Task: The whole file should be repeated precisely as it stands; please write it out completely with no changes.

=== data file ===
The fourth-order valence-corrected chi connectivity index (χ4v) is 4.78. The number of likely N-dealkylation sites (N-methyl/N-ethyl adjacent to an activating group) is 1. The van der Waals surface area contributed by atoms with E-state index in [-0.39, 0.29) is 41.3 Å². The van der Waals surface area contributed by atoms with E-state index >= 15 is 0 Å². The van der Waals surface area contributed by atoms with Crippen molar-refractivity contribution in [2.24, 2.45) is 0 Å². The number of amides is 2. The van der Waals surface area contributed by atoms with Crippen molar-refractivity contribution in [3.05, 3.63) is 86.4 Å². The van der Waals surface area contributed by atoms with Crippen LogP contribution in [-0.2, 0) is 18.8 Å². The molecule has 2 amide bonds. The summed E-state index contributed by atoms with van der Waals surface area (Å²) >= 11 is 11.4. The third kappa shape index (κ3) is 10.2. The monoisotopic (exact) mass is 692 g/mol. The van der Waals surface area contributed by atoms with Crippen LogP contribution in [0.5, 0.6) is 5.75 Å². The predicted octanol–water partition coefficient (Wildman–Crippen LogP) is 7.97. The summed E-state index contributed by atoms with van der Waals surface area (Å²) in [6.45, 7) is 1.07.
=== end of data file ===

The fourth-order valence-corrected chi connectivity index (χ4v) is 4.78. The number of likely N-dealkylation sites (N-methyl/N-ethyl adjacent to an activating group) is 1. The van der Waals surface area contributed by atoms with E-state index in [-0.39, 0.29) is 41.3 Å². The van der Waals surface area contributed by atoms with E-state index >= 15 is 0 Å². The van der Waals surface area contributed by atoms with Crippen molar-refractivity contribution in [2.24, 2.45) is 0 Å². The number of amides is 2. The van der Waals surface area contributed by atoms with Crippen molar-refractivity contribution in [3.05, 3.63) is 86.4 Å². The van der Waals surface area contributed by atoms with Crippen LogP contribution in [-0.2, 0) is 18.8 Å². The molecule has 2 amide bonds. The summed E-state index contributed by atoms with van der Waals surface area (Å²) >= 11 is 11.4. The third kappa shape index (κ3) is 10.2. The monoisotopic (exact) mass is 692 g/mol. The van der Waals surface area contributed by atoms with Crippen LogP contribution in [0.5, 0.6) is 5.75 Å². The predicted octanol–water partition coefficient (Wildman–Crippen LogP) is 7.97. The summed E-state index contributed by atoms with van der Waals surface area (Å²) in [6.45, 7) is 1.07.